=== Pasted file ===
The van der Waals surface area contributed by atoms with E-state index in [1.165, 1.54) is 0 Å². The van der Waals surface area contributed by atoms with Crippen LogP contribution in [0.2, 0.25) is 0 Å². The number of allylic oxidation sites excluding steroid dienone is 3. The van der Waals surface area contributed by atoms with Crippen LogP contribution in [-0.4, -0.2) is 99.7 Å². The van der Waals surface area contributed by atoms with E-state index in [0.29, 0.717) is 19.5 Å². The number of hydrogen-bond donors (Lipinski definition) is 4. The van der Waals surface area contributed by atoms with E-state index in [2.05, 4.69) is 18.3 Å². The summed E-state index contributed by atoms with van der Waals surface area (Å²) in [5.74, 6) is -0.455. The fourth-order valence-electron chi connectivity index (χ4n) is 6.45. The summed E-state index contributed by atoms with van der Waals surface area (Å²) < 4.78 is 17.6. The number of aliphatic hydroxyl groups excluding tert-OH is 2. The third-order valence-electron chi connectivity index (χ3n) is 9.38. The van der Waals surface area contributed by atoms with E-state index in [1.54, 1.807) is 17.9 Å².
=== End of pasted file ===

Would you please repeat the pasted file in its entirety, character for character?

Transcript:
The van der Waals surface area contributed by atoms with E-state index in [1.165, 1.54) is 0 Å². The van der Waals surface area contributed by atoms with Crippen LogP contribution in [0.2, 0.25) is 0 Å². The number of allylic oxidation sites excluding steroid dienone is 3. The van der Waals surface area contributed by atoms with Crippen LogP contribution in [-0.4, -0.2) is 99.7 Å². The van der Waals surface area contributed by atoms with E-state index in [0.29, 0.717) is 19.5 Å². The number of hydrogen-bond donors (Lipinski definition) is 4. The van der Waals surface area contributed by atoms with E-state index in [2.05, 4.69) is 18.3 Å². The summed E-state index contributed by atoms with van der Waals surface area (Å²) in [5.74, 6) is -0.455. The fourth-order valence-electron chi connectivity index (χ4n) is 6.45. The summed E-state index contributed by atoms with van der Waals surface area (Å²) < 4.78 is 17.6. The number of aliphatic hydroxyl groups excluding tert-OH is 2. The third-order valence-electron chi connectivity index (χ3n) is 9.38. The van der Waals surface area contributed by atoms with E-state index in [1.54, 1.807) is 17.9 Å².